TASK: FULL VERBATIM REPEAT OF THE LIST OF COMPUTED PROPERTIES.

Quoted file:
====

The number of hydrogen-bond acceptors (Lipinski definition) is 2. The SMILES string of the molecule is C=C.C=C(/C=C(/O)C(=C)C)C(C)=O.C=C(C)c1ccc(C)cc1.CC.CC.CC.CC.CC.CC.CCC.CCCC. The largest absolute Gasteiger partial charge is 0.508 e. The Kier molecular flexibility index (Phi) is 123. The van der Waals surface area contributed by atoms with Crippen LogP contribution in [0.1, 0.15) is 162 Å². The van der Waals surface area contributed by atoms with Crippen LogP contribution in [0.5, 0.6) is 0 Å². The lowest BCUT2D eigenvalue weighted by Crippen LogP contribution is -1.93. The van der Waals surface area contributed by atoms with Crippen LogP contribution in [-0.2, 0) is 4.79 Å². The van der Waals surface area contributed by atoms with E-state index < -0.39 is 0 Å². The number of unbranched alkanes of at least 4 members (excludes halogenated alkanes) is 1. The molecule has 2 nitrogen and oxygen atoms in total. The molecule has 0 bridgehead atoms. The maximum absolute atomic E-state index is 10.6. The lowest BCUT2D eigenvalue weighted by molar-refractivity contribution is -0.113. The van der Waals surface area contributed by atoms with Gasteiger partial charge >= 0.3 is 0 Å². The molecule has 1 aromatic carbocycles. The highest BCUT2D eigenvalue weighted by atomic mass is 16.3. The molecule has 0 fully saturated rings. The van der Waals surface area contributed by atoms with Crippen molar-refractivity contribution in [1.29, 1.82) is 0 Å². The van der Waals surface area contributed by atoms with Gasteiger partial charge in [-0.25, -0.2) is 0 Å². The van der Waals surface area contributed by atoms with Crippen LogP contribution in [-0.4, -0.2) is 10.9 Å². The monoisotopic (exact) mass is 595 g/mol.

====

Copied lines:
The number of hydrogen-bond acceptors (Lipinski definition) is 2. The SMILES string of the molecule is C=C.C=C(/C=C(/O)C(=C)C)C(C)=O.C=C(C)c1ccc(C)cc1.CC.CC.CC.CC.CC.CC.CCC.CCCC. The largest absolute Gasteiger partial charge is 0.508 e. The Kier molecular flexibility index (Phi) is 123. The van der Waals surface area contributed by atoms with Crippen LogP contribution in [0.1, 0.15) is 162 Å². The van der Waals surface area contributed by atoms with Crippen LogP contribution in [0.5, 0.6) is 0 Å². The lowest BCUT2D eigenvalue weighted by Crippen LogP contribution is -1.93. The van der Waals surface area contributed by atoms with Crippen LogP contribution in [-0.2, 0) is 4.79 Å². The van der Waals surface area contributed by atoms with E-state index < -0.39 is 0 Å². The number of unbranched alkanes of at least 4 members (excludes halogenated alkanes) is 1. The molecule has 2 nitrogen and oxygen atoms in total. The molecule has 0 bridgehead atoms. The maximum absolute atomic E-state index is 10.6. The lowest BCUT2D eigenvalue weighted by molar-refractivity contribution is -0.113. The van der Waals surface area contributed by atoms with Gasteiger partial charge >= 0.3 is 0 Å². The molecule has 1 aromatic carbocycles. The highest BCUT2D eigenvalue weighted by atomic mass is 16.3. The molecule has 0 fully saturated rings. The van der Waals surface area contributed by atoms with Crippen molar-refractivity contribution in [1.29, 1.82) is 0 Å². The van der Waals surface area contributed by atoms with Gasteiger partial charge in [-0.25, -0.2) is 0 Å². The van der Waals surface area contributed by atoms with Crippen LogP contribution in [-0.4, -0.2) is 10.9 Å². The monoisotopic (exact) mass is 595 g/mol.